Between the known and the unknown, there is a fleeting moment of realization — the instant of recognition that you are about to learn something that soon you will deeply regret. Often it happens upon searching Google Images for “spider-bite,” or clicking on the Urban Dictionary link for anything. This moment is so brief, it’s almost as if it doesn’t exist. But it does. And right now, you are living it. Your mind will never quite be as happy, as free, as unburdened as it was seconds ago. It’s your mistake, and never again will you know such innocence.
Anyway: Some Belgian truth-seekers thought to examine the ten most-borrowed books from the Antwerp library using bacteriology and toxicology tests. All ten of the books were found to contain cocaine traces. And Fifty Shades of Grey, the erotica juggernaut, tested positive for the herpes virus. The professors said the concentrations were so small that there was no public health risk, since it wouldn’t be possible to contract the virus by touching the book.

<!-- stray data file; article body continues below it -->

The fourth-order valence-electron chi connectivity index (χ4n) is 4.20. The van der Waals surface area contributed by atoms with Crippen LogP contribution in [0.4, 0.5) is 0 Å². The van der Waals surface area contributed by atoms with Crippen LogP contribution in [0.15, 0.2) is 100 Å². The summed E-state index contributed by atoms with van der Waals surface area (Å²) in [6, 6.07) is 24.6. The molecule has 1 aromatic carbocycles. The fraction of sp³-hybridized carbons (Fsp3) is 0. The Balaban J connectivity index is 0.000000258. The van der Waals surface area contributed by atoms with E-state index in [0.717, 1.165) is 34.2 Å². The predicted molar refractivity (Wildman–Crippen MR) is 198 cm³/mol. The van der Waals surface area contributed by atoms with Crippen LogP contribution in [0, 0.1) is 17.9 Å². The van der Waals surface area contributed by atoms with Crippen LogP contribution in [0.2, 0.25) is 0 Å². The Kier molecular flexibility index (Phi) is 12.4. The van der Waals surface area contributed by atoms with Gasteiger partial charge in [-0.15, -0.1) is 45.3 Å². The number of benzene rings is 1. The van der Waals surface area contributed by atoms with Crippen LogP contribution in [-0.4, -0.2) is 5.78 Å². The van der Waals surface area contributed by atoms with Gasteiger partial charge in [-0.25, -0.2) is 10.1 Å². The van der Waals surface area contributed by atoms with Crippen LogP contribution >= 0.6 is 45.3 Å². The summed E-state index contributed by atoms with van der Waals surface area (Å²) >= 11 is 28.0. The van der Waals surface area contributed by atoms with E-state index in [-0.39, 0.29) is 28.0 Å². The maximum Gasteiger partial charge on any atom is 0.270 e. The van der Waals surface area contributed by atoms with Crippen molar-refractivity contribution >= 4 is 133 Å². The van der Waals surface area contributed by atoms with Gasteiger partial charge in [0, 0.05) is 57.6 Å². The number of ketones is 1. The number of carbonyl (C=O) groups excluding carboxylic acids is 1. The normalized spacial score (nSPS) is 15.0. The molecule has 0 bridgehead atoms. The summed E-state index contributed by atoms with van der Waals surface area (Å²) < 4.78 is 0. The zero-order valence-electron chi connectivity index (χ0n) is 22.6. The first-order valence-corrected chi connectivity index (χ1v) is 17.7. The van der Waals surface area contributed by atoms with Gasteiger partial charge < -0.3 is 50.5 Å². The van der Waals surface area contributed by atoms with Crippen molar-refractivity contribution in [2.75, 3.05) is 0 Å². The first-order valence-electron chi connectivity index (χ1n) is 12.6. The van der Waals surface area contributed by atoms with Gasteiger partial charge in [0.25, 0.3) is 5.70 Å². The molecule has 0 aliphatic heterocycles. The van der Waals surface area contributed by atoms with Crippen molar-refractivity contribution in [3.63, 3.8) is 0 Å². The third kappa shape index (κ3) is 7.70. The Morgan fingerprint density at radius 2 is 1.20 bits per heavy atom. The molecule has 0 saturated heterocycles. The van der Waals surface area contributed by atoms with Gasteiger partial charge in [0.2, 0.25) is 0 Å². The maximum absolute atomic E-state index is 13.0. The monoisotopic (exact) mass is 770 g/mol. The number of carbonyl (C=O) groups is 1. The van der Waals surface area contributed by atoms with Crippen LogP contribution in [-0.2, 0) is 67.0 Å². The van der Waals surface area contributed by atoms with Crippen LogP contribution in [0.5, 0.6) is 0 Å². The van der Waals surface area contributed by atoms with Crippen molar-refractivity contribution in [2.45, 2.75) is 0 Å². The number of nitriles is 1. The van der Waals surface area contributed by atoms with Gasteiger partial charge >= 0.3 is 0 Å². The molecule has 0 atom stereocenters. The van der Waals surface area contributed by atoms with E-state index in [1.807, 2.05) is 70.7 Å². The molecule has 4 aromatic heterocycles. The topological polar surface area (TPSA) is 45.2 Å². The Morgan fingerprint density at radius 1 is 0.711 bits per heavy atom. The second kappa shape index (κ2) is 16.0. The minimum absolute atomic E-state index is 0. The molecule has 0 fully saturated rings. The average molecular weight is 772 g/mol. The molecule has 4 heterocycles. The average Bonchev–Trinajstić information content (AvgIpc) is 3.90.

Regardless, it is probably not an overreaction to call for a death to print. Shut down the libraries. Bar the doors. Burn all the pages of every book, stop the presses, staunch the flow of knowledge at the source. Close it down.